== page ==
The state’s refusal to grant an immigrant legal status, even that of a stateless person, violated his private life.


Sudita Keita v. Hungary 12.05.2020 (no. 42321/15)

see here


Unlawful legal situation and consequences in his private life.

The applicant, of non-native, Somali and Nigerian descent, entered Hungary in 2002. His efforts to determine his legal status were unsuccessful. He was recognized as a stateless person only in 2017 and only because in 2015 the Constitutional Court declared the legal residence in the country as an invalid provision of law that required as a condition for granting the status of stateless persons, claiming that the claim violated the obligations of public international law. He complained about the prolonged difficulties he had in settling his legal situation, with reported adverse effects on his access to health care, employment and his right to marry.

The European court found that the domestic authorities did not consider it necessary to inform the applicant of the possibility of applying for citizenship when the Nigerian authorities rejected his application for recognition of Nigerian citizenship. It also pointed out that, after the decision of the Constitutional Court of 23.02.2015, it took the national courts more than 2.5 years to publish a final decision in the case of the applicant, finally giving him the status of stateless.

The ECtHR therefore ruled that the State had not complied with its positive obligation to provide an effective and accessible procedure that would allow the applicant to determine the question of his legal status in Hungary.Violation of his right to respect for his private life (Article 8) and awarded the applicant 8,000 euros as non-pecuniary damage.


Article 8


The applicant, Michael Sudita Keita, is a stateless person (of Somali and Nigerian descent) who was
born in 1985 and lives in Budapest.

The case concerned the difficulties in regularising his legal situation in Hungary over a period of
15 years.

Mr Sudita Keita arrived in Hungary in 2002, submitting a request for recognition as a refugee. The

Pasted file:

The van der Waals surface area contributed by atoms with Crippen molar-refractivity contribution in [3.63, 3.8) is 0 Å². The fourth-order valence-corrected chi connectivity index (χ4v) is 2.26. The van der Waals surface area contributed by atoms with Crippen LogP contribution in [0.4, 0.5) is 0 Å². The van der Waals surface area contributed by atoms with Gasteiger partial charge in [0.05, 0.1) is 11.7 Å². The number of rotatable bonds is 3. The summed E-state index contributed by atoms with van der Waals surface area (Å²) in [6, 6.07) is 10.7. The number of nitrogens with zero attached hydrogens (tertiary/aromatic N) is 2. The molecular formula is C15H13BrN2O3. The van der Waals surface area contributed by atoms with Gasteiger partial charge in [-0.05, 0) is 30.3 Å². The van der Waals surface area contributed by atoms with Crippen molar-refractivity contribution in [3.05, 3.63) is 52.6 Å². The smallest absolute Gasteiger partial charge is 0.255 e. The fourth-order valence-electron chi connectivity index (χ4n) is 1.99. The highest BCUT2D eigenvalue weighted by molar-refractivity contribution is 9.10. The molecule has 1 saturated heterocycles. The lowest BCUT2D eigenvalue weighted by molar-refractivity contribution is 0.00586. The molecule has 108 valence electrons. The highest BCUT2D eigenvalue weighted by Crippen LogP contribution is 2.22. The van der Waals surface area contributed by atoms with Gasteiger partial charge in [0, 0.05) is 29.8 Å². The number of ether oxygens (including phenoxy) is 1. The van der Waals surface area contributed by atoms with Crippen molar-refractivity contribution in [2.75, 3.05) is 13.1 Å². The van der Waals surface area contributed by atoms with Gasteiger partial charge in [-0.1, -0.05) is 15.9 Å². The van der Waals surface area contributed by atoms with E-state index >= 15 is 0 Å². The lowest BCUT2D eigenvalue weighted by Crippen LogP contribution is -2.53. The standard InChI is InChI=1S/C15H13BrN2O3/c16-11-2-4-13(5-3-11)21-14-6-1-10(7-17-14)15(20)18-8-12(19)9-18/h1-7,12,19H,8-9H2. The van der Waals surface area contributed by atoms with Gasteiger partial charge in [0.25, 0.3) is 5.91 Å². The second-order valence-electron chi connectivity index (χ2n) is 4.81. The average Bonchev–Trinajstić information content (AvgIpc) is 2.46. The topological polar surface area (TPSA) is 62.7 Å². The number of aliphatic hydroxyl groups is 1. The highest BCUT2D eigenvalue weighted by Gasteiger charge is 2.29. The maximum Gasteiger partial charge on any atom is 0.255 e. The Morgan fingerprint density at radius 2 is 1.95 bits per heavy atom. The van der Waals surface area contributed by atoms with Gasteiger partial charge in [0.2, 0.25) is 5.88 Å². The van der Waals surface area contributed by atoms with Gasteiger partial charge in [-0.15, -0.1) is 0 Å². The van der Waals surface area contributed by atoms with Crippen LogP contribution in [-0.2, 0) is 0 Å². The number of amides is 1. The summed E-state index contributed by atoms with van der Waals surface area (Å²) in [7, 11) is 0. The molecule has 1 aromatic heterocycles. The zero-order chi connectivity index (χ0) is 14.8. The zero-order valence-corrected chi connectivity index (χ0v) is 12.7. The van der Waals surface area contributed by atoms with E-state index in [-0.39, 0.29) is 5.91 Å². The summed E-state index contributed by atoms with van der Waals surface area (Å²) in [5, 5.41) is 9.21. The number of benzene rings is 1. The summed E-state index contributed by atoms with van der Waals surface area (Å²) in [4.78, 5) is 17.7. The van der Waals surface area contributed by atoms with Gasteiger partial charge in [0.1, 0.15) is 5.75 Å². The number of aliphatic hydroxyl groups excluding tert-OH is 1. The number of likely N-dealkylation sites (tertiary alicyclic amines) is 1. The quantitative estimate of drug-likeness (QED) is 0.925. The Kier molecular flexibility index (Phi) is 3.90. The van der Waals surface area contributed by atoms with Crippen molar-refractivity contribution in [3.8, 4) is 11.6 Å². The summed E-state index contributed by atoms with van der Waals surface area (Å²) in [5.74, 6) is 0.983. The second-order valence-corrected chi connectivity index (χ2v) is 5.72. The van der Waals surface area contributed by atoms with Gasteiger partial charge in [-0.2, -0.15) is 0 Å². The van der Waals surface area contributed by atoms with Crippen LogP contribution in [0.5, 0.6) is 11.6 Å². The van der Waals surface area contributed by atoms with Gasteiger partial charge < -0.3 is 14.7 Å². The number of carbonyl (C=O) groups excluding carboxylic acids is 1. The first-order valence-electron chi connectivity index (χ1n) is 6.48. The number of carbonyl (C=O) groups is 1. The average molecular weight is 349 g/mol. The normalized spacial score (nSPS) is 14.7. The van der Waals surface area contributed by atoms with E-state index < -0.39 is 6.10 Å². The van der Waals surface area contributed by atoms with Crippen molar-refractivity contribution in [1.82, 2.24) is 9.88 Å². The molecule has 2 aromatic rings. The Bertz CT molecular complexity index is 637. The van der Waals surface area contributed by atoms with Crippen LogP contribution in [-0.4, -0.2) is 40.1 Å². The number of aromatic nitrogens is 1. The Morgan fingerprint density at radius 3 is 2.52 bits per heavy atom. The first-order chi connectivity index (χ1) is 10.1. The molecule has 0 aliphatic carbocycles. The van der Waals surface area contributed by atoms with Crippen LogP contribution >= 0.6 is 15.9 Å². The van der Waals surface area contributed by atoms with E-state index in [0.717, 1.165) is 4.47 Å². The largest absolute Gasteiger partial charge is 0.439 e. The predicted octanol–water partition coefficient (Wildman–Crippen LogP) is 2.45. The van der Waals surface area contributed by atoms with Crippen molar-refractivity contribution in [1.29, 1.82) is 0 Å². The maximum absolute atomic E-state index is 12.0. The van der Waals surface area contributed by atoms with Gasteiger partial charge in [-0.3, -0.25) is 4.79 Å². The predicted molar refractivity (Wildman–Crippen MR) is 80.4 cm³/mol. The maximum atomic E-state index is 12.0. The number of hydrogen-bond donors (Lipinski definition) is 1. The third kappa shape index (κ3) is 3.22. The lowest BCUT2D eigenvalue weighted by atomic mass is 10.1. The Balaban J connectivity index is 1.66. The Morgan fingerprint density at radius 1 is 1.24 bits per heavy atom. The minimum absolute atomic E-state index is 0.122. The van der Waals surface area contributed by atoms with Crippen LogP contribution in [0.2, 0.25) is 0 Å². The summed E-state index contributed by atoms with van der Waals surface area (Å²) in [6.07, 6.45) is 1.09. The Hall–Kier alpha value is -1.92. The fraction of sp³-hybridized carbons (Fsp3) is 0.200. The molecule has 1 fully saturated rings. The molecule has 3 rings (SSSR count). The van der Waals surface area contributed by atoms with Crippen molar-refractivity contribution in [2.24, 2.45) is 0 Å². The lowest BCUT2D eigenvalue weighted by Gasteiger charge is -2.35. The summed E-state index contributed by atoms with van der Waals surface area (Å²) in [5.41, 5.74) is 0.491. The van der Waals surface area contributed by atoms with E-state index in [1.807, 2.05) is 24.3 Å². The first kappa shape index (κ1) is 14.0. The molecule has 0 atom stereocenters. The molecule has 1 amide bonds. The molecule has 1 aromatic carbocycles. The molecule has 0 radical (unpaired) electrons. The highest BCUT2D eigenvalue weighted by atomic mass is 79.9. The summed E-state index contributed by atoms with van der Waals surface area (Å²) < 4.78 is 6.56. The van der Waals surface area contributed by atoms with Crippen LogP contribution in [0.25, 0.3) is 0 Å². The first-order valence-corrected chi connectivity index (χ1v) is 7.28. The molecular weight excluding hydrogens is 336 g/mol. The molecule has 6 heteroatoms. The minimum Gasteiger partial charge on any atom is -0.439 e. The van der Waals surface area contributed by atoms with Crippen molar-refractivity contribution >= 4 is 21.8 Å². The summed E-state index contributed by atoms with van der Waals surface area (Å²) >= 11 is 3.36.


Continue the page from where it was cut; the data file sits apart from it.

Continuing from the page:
immigration authorities rejected it the same year.

He has continued to live in the country without any legal status, apart from one period from 2006 to
2008 when he was granted a humanitarian residence permit as an exile because he could not be
returned to Somalia while the civil war was ongoing and the Nigerian embassy in Budapest had
refused to recognise him as one of its citizens.

The authorities reviewed his exile status in 2008 and ordered his deportation in 2009, but it was not

Ultimately, in 2017, the Hungarian courts recognised him as a stateless person. His request had at
first been refused because he did not meet the requirement under the relevant domestic law of
“lawful stay in the country”. That requirement was, however, found unconstitutional in 2015.

He submits that he has been living with his Hungarian girlfriend since 2009 and completed a heavymachinery operator training course in 2010.

Relying in particular on Article 8 (right to respect for private and family life) of the European
Convention on Human Rights, Mr Sudita Keita complained about the authorities’ protracted
reluctance to regularise his situation, alleging that it had had adverse repercussions on his access to
healthcare and employment and his right to marry.


 In view of the nature of the applicants complaint and the fact that it is primarily for the domestic authorities to ensure compliance with the relevant Convention obligation, the Court considers that the principal question to be examined in the present case is whether, having regard to the circumstances as a whole, the Hungarian authorities, pursuant to Article 8, provided an effective and accessible procedure or a combination of procedures enabling the applicant to have the issues of his further stay and status in Hungary determined with due regard to his private-life interests.